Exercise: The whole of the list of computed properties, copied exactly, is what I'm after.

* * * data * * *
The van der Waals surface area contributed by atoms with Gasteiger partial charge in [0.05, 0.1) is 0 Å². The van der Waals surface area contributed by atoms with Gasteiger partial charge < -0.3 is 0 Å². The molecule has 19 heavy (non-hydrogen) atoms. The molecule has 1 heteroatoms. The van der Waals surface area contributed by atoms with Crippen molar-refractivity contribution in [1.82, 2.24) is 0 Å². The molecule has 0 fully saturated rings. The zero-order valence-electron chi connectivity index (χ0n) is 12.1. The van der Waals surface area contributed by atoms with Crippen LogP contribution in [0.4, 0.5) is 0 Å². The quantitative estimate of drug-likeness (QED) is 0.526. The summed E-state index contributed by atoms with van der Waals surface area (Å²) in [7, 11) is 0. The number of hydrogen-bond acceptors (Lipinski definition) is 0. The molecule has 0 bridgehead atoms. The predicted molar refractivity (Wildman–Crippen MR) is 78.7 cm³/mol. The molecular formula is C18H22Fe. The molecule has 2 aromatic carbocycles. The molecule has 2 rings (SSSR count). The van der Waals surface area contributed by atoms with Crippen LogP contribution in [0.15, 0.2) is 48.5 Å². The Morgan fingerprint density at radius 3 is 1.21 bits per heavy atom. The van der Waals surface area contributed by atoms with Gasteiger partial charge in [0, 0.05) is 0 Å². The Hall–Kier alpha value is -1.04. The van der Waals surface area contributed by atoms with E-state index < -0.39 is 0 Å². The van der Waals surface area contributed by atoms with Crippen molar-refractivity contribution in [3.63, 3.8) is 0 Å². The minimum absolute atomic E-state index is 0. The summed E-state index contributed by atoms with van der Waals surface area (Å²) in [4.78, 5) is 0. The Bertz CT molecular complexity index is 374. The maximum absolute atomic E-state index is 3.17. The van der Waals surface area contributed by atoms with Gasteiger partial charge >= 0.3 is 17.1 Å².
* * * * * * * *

The van der Waals surface area contributed by atoms with Gasteiger partial charge in [0.05, 0.1) is 0 Å². The van der Waals surface area contributed by atoms with Gasteiger partial charge < -0.3 is 0 Å². The molecule has 19 heavy (non-hydrogen) atoms. The molecule has 1 heteroatoms. The van der Waals surface area contributed by atoms with Crippen molar-refractivity contribution in [1.82, 2.24) is 0 Å². The molecule has 0 fully saturated rings. The zero-order valence-electron chi connectivity index (χ0n) is 12.1. The van der Waals surface area contributed by atoms with Crippen LogP contribution in [0.4, 0.5) is 0 Å². The quantitative estimate of drug-likeness (QED) is 0.526. The summed E-state index contributed by atoms with van der Waals surface area (Å²) in [7, 11) is 0. The number of hydrogen-bond acceptors (Lipinski definition) is 0. The molecule has 0 bridgehead atoms. The predicted molar refractivity (Wildman–Crippen MR) is 78.7 cm³/mol. The molecular formula is C18H22Fe. The molecule has 2 aromatic carbocycles. The molecule has 2 rings (SSSR count). The van der Waals surface area contributed by atoms with Crippen LogP contribution in [0.15, 0.2) is 48.5 Å². The Morgan fingerprint density at radius 3 is 1.21 bits per heavy atom. The van der Waals surface area contributed by atoms with Gasteiger partial charge in [0, 0.05) is 0 Å². The Hall–Kier alpha value is -1.04. The van der Waals surface area contributed by atoms with E-state index < -0.39 is 0 Å². The van der Waals surface area contributed by atoms with Crippen molar-refractivity contribution in [3.63, 3.8) is 0 Å². The minimum absolute atomic E-state index is 0. The summed E-state index contributed by atoms with van der Waals surface area (Å²) in [4.78, 5) is 0. The Bertz CT molecular complexity index is 374. The maximum absolute atomic E-state index is 3.17. The van der Waals surface area contributed by atoms with Gasteiger partial charge >= 0.3 is 17.1 Å².